Archive for February, 2018

Abstract: This dissertation is a study of the relations of Saugeen Ojibway Nation in Southwestern Ontario with British and other European settlers, the British colonial state and Canadian nation. It is committed to an illumination of the experience of Indigenous peoples as waves of migrants surrounded and enclosed them in new ways of life. The dissertation […]

Abstract: This article examines closely the Palestinian cultural resistance in the Galilee as an antidote to the Israeli claim of Jewish indigeneity and policies of oppression. It begins by discussing the application of the term indigenous. to the Palestinians in Israel, an application that is to this very day contested by scholars who prefer to see […]

Abstract: This paper provides an account of an education seminar titled “When Indigenous People Lead,” inspired by the decolonisation work being conducted by the first Indigenous president of a colonial nation-state in the Western Hemisphere, President Evo Morales of Bolivia. The purpose of the seminar was to bring Indigenous peoples and allies to Bolivia to examine […]

Abstract: The settler colonial lens deficit approach to Indigenous peoples’ health constructs us as ill, which sets the stage for our eventual erasure. In contrast to this deficit-based approach, in this paper I employed an Anishinaabeg research paradigm and followed Anishinaabeg protocols to understand how Anishinaabeg women are creating wellbeing for themselves, their families, and communities […]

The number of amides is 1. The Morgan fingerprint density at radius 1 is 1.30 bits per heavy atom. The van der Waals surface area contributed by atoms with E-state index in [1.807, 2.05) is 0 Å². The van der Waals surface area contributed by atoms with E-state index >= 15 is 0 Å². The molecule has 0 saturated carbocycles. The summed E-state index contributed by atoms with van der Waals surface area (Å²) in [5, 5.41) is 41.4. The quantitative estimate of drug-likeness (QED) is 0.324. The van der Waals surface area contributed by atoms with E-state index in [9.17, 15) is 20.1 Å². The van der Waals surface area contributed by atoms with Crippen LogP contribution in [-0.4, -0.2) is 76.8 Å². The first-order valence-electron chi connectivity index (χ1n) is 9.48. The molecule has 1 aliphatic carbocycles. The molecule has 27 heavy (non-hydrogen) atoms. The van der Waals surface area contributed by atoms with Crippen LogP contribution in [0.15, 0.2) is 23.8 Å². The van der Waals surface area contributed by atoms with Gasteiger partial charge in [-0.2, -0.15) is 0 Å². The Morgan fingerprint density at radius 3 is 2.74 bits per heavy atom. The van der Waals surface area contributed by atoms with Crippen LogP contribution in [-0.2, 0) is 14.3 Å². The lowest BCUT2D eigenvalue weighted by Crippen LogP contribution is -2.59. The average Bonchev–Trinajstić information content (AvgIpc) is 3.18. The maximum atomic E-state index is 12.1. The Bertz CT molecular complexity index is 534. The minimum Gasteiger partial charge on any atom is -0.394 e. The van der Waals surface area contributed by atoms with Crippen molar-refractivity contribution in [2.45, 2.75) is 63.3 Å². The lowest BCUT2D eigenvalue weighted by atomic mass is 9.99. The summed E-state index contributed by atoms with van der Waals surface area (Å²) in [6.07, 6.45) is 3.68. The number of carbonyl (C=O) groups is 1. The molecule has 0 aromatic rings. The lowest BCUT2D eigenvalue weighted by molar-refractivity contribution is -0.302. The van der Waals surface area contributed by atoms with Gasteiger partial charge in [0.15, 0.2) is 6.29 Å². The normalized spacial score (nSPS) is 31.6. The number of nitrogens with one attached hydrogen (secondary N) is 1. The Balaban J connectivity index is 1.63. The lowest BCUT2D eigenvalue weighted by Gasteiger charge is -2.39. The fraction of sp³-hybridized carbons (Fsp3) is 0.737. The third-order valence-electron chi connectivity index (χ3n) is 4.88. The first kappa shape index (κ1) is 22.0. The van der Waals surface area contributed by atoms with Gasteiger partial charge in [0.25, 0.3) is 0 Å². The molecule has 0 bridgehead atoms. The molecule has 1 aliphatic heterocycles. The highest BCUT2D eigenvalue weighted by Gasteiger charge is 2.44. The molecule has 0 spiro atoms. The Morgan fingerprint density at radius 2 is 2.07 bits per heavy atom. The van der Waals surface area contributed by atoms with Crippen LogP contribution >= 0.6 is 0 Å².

Abstract: This article explores time as a lens through which to understand the lives of Palestinians under a colonial-settler occupation and policy of closure where time and mobility are weaponized as an integral part of expanding the state and winnowing the indigenous population. Time, like mobility, is a heavily marked category, objectified and subject to calculation […]

Abstract: Inspired by Mauro Almeida’s (2013) notion of ontological conflict, this article examines the current situation of the Indigenous peoples in Brazil. Various concrete situations are examined to exemplify the ways in which, at best, they are denied a voice unless their leaders adapt their discourse to concerns that resonate with those of their non-Indigenous […]

Description: During the nineteenth century, white Americans sought the cultural transformation and physical displacement of Native people. Though this process was certainly a clash of rival economic systems and racial ideologies, it was also a profound spiritual struggle. The fight over Indian Country sparked religious crises among both Natives and Americans. In The Gods of Indian […]

Description: By the mid-nineteenth century, Britain celebrated its possession of a unique “empire of liberty” that propagated the rule of private property, free trade, and free labor across the globe. The British also knew that their empire had been built by conquering overseas territories, trading slaves, and extorting tribute from other societies. Set in the context […]

Abstract: In this article, I argue that popular representations of Tanya Tagaq, an Indigenous Canadian musician, shore up a reconciliatory project by mobilizing voice ideologies within densely poetic texts. I trace how commonly held presuppositions and fantasies about Indigeneity in the Canadian multicultural context emerge through and are reinforced by formal aspects of music-critical discourse. By […]

Abstract: This article, focusing on the Landless Workers’ Movement (MST) of Brazil, demonstrates how members of Latin America’s largest social movement perform the diverse compacts of obligation and reciprocity that characterise an MST occupation. MST encampments seek to enact a transformation of the land on which members are situated, but also emphasise a transformation of the […]